Table 1: Key differences between injectors and pumps.

THE WEST RESPONSE

As therapies become more complex and self-administration increasingly becomes the new norm, pharma companies are responding by demanding devices that are both more intuitive and capable of delivering more complicated medicines. This all comes against a backdrop of an evolving regulatory landscape.

OBDS platforms offer a range of tangible benefits throughout the ecosystem. For patients, disruption to daily life is limited, with a growing body of evidence that clinical outcomes are improved via the patient-driven care route.7 For payers, there is the potential of a very real cost saving. For HCPs, there are reduced treatment times and workloads. And for pharma companies, there is now an opportunity to develop more complex therapies, with higher-volume capacities than previously possible.

With increased market opportunity comes greater oversight, and the evolving regulatory landscape requires pharma and biotech companies to partner with an expert device developer that can help them navigate the development path successfully. West combines its full service portfolio of expertise, including device development, containment systems, regulatory support, analytical testing, combination product manufacturing and fill-finish solutions, to enable partners to develop OBDSs faster, more safely and with less risk, all while ensuring that the end product is reliable and usable (Figure 1).

Figure 1: The SmartDose 10 OBDS is an adaptive technology for large-dose volumes.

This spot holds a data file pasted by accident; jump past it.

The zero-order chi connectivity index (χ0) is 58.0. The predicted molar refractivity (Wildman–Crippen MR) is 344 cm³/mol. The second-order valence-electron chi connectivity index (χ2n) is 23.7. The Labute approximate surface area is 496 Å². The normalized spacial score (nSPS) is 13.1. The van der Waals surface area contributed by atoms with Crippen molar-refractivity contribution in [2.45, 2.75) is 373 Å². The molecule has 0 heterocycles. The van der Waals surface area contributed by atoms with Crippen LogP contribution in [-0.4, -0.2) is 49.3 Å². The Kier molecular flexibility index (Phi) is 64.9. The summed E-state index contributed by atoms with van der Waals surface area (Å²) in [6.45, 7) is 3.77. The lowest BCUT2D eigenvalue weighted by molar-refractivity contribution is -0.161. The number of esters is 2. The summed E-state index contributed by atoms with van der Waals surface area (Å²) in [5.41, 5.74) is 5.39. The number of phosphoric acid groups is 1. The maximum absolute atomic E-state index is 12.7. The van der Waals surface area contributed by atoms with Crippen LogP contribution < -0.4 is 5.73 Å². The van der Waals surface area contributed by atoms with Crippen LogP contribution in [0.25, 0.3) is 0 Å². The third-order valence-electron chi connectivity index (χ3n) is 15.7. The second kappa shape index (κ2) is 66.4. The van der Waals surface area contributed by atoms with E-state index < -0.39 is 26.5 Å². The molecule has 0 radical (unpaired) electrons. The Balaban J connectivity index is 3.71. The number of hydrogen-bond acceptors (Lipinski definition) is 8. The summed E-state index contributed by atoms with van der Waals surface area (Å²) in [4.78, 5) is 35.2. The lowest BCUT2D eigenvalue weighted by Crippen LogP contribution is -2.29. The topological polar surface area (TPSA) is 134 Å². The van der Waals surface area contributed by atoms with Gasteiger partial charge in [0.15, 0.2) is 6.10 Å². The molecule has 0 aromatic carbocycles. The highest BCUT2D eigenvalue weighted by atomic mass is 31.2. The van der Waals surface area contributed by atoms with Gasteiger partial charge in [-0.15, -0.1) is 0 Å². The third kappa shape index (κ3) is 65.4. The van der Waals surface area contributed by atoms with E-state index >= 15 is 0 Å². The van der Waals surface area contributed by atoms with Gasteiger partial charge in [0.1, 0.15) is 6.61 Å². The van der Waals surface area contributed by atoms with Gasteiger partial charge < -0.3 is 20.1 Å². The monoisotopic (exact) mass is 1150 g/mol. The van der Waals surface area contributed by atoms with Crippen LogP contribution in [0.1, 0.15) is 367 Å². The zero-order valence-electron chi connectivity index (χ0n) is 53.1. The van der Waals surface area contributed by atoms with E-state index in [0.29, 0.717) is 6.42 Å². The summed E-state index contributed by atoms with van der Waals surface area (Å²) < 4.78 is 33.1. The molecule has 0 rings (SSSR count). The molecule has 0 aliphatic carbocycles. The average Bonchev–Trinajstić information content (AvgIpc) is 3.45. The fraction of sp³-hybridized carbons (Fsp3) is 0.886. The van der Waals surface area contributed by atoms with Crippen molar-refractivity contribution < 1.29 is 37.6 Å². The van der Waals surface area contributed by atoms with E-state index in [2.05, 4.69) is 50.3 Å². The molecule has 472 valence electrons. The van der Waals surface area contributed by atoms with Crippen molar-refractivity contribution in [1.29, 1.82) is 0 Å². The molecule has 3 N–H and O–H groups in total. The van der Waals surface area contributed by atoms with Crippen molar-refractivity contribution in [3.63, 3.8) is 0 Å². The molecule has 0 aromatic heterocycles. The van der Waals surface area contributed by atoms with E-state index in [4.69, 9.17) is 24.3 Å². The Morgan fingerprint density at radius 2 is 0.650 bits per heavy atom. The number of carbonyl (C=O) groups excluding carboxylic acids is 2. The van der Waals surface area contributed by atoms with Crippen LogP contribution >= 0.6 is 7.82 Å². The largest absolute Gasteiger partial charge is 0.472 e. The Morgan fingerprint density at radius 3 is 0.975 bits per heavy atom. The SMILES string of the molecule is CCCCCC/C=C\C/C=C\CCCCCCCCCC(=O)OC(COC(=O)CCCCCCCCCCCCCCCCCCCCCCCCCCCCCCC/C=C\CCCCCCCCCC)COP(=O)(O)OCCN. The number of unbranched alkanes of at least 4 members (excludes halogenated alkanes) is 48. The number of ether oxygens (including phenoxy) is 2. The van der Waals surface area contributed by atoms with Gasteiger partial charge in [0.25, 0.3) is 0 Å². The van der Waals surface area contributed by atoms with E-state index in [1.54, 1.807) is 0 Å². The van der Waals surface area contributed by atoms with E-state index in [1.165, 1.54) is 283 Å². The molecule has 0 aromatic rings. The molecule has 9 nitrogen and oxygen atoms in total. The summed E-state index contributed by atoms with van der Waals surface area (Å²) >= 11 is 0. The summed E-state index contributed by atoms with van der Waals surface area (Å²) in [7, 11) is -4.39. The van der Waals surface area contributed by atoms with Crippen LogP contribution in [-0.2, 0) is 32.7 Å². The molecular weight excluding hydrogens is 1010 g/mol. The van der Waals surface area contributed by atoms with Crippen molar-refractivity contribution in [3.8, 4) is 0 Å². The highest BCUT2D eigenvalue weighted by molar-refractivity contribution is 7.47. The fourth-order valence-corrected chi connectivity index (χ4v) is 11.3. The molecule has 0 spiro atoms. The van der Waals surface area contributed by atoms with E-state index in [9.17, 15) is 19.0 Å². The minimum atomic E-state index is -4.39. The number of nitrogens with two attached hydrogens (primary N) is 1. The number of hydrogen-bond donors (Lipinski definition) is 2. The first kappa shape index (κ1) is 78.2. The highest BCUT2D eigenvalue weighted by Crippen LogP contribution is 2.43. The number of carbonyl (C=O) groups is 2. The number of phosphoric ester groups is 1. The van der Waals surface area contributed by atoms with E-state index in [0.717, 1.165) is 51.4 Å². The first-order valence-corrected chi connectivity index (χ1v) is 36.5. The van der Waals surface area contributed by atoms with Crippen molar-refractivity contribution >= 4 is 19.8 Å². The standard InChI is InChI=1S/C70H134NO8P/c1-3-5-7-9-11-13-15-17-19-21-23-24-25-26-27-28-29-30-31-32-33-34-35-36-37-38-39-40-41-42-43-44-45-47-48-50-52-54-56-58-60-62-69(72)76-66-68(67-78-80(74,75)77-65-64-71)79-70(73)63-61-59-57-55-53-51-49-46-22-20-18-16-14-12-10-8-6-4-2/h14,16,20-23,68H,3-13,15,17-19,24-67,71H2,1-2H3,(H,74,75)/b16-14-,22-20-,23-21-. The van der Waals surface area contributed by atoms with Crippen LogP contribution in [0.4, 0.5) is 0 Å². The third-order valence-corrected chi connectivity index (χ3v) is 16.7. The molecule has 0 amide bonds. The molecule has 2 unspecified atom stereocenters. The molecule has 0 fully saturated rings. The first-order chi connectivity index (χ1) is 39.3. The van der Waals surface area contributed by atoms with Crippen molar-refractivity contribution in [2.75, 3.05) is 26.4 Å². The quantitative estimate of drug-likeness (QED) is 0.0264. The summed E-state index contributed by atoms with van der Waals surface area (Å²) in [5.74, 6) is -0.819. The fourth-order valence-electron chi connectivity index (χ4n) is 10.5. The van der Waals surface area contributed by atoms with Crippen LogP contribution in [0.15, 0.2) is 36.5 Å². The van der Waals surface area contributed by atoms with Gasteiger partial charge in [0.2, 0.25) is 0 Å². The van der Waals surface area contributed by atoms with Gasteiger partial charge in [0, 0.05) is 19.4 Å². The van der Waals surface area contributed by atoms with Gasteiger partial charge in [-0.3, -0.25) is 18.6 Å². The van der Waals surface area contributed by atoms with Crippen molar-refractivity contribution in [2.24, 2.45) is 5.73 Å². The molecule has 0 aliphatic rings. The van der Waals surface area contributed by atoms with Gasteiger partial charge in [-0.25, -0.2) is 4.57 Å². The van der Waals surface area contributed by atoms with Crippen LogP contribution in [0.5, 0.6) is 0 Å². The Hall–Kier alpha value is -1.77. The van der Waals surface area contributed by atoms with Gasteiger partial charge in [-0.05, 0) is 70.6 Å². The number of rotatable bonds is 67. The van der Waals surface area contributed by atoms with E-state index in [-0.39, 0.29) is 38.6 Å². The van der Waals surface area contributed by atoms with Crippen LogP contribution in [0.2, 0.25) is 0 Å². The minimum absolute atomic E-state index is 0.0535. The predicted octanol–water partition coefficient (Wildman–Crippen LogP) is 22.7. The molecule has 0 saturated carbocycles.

West leverages over 90 years’ experience in developing, testing, manufacturing and commercialising containment systems and devices to support development teams in navigating the challenges and mitigate the risks encountered on the path to commercialisation. From preclinical support to post-market launch, West’s full-service portfolio, complemented by a range of drug delivery devices, enables pharma and biotech partners to maximise the benefits only an integrated provider can deliver.

REFERENCES

  1. “Wearable Injectors Market by Product Type (On-Body and Off- Body), Therapy (Immuno-oncology, Diabetes, Cardiovascular diseases), Technology (Spring-based, Motor Driven, Rotary Pump, Expanding Battery), Care Setting (Hospitals) – Global Forecast to 2026”. Markets and Markets market report, 2021.
  2. “Home Healthcare Market Size, Share & Trends Analysis Report By Equipment (Therapeutic, Diagnostic), By Services (Skilled Home Healthcare Services, Unskilled Home Healthcare Services), By Region, And Segment Forecasts, 2022 – 2030”. Grand View Research market report, 2021.
  3. “NCD Countdown 2030: pathways to achieving Sustainable Development Goal target 3.4”. The Lancet, 2020, Vol 396 (10255), pp 918–934.
  4. “CDER Patient-Focused Drug Development”. US FDA webpage, accessed August 2022.
  5. “The Voice of the Patient – Breast Cancer”. US FDA report, Sep 2015.
  6. “The Voice of the Patient – Lung Cancer”. US FDA report, Jun 2013.
  7. De Silva D, “Helping people help themselves”. Health Foundation, May 2011.
  8. “ISO 11608-6:2022 – Needle-based injection systems for medical use – Requirements and test methods – Part 6: On-body delivery systems”. ISO, Apr 2022.
  9. “ISO 11608-6:2022 – Needle-based injection systems for medical use — Requirements and test methods — Part 1: Needle-based injection systems”. ISO, Apr 2022.